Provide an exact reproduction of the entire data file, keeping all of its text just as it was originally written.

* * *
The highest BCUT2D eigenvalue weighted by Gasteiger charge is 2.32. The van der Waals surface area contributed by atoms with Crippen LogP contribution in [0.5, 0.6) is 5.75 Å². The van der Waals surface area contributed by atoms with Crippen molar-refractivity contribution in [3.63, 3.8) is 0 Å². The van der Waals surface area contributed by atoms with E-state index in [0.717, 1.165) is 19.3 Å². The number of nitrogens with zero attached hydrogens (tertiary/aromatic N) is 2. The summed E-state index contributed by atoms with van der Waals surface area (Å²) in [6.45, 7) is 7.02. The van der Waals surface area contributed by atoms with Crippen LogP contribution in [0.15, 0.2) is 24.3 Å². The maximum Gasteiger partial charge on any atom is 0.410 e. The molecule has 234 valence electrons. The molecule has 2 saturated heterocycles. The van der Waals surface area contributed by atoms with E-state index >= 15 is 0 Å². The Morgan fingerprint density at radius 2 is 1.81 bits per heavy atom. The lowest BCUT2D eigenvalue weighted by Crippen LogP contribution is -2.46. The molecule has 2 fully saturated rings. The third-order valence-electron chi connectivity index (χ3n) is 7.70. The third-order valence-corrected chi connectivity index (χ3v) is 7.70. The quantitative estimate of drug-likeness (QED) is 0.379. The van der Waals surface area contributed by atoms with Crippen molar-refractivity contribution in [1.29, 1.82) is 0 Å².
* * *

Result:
The highest BCUT2D eigenvalue weighted by Gasteiger charge is 2.32. The van der Waals surface area contributed by atoms with Crippen LogP contribution in [0.5, 0.6) is 5.75 Å². The van der Waals surface area contributed by atoms with Crippen molar-refractivity contribution in [3.63, 3.8) is 0 Å². The van der Waals surface area contributed by atoms with E-state index in [0.717, 1.165) is 19.3 Å². The number of nitrogens with zero attached hydrogens (tertiary/aromatic N) is 2. The summed E-state index contributed by atoms with van der Waals surface area (Å²) in [6.45, 7) is 7.02. The van der Waals surface area contributed by atoms with Crippen LogP contribution in [0.15, 0.2) is 24.3 Å². The maximum Gasteiger partial charge on any atom is 0.410 e. The molecule has 234 valence electrons. The molecule has 2 saturated heterocycles. The van der Waals surface area contributed by atoms with E-state index >= 15 is 0 Å². The Morgan fingerprint density at radius 2 is 1.81 bits per heavy atom. The lowest BCUT2D eigenvalue weighted by Crippen LogP contribution is -2.46. The molecule has 2 fully saturated rings. The third-order valence-electron chi connectivity index (χ3n) is 7.70. The third-order valence-corrected chi connectivity index (χ3v) is 7.70. The quantitative estimate of drug-likeness (QED) is 0.379. The van der Waals surface area contributed by atoms with Crippen molar-refractivity contribution in [1.29, 1.82) is 0 Å².